TEN years ago Dr Vijay Bangar started a clinic helping 200 of the poorest people in India. This year he helped 8,000. Catherine Scott met the man behind Slum Doctor.
THEY came in their droves, men, women, young and old, some travelling more than 100 km despite crippling illnesses. They all had one aim; to see the foreign doctors who had come to help them in the Slum Doctor camp.
Some, including an elderly lady who had needed a hip replacement for three years, could hardly walk. Others, blinded by cataracts, needed the help of family or friends to attend the camp in a small village in the Punjab region of India. Most were suffering from illnesses easily treatable in the UK, but in a country where free healthcare is just a dream their diseases could prove fatal. Once having made the trip they then had to queue patiently, segregated by sex, to see the 30-man team of medics which included 15 doctors and five audiologists who were visiting for just three days offering free treatment.
Working 12 hours a day the team of volunteers, many from West Yorkshire but some from across the UK and beyond, treated an incredible 8,000 people. Some needed hearing aids, some needed eye surgery others needed medicines for diabetes, others needed on-going medical care which was organised and paid for them.
All this was made possible by the 30-strong volunteers and one man in particular, Dr Vijay Bangar, a diabetes consultant at Calderdale and Huddersfield hospitals and an expert in his field.
“Our remit was to see every person that came through our doors,” explained Dr Bangar. “No one was turned away. We saw some very poorly patients, some of whom required urgent hospital treatments. We purchased drugs locally and dispensed them as required. We arranged for operations to be carried out at a local charity hospital. We were overwhelmed by the love and respect from these people some of whom had nothing, but were grateful for the help we gave them.”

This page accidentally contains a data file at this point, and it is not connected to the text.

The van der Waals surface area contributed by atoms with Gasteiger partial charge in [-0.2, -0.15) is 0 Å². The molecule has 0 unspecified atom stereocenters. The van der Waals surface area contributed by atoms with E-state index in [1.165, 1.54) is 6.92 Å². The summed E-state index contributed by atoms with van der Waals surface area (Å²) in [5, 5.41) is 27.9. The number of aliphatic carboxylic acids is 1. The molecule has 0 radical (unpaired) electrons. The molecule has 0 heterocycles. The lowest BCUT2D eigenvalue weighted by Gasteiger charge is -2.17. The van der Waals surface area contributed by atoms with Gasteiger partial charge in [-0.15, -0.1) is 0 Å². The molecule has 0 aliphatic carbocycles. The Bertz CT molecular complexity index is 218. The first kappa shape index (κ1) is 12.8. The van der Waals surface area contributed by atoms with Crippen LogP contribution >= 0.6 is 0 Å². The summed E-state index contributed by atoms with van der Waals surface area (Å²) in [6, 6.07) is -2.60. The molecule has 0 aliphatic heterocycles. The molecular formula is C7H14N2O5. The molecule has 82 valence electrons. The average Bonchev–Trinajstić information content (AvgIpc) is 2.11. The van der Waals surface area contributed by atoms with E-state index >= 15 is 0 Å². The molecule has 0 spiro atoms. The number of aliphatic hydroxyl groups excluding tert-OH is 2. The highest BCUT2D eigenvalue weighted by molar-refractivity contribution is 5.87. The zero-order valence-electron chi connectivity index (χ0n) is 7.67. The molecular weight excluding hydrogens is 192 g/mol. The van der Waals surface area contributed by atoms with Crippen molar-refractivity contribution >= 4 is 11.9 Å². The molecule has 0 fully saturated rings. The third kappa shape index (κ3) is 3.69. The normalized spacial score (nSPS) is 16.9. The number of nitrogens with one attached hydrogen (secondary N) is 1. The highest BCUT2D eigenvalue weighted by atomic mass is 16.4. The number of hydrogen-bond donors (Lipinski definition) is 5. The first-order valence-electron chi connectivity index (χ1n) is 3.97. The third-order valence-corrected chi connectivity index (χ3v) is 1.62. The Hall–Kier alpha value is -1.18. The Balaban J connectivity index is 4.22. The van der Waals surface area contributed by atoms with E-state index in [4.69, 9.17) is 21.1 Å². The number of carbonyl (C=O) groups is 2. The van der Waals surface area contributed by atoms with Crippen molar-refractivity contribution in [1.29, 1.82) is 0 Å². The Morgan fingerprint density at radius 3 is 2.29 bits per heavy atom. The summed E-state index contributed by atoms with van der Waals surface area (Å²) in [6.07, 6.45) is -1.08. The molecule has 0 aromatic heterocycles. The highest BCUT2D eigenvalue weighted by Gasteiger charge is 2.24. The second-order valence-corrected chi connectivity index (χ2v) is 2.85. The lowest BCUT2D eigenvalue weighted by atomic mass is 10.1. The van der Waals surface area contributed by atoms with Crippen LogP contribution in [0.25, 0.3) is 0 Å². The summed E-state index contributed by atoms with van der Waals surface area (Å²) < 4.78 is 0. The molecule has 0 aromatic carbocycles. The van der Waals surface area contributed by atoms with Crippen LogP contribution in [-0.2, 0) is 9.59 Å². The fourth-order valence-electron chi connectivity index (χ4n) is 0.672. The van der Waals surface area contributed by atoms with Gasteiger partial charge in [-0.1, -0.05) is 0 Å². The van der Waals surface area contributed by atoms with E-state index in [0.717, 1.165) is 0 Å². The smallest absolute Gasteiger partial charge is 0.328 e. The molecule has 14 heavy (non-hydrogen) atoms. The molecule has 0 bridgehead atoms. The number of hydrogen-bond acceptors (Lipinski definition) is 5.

Over the three days 300 eye operations were organised, 300 hearing were aids fitted, 50 general medical and gynaecological operations, 10 hip and knee operations and one neurosurgical case were carried out.
Dr Bangar had the idea for the Slum Doctor project ten years ago.
“I had been visiting India to study traditional Indian medicines from a monk. He suggested offering Western-style medicine alongside his alternative approach to healthcare.”
“I started by myself at first seeing around 200 people. I couldn’t operate on my own and so I started to ask around to see if people would be willing to join me.” It is also a project very close to Dr Bangar’s heart as his own parents came from the Punjab region of India before moving to the UK.
Seven years ago the first official Slum Doctor camp was held and the charity was born, offering free healthcare to some of the poorest people in the planet, many living in the slums, hence the name.
They are run in conjunction with two Indian charities – Baba Braham Dass Charitable Trust and Sant Sarwan Dass Charitable Trust.The collaborative group advertised the clinic, which was locally called a “Camp”, using banners, local radio and TV, attracting publicity from “door darshan TV news”, the Indian equivalent of the local BBC news. The camp was inaugurated by Mr SR Laddar, Chief Commisioner of Punjab, who commended the team for their efforts.
“Every year the camps get bigger and bigger as word spreads. We see what specialists we have volunteering and then we offer those services to the people.”
Dr Bangar admits that many of the things they see are shocking and it is impossible not to be affected by what he sees.“When you see a severely malnourished child with an extended belly through hunger and half the size they should be because their father is an alcoholic and there is no income, it does make you wonder how that can happen in 2011 in a country where there is a lot of wealth. But that wealth is not filtering down to those who need it most. So all we can do is to do our best to help those that we can and try make a difference to their lives.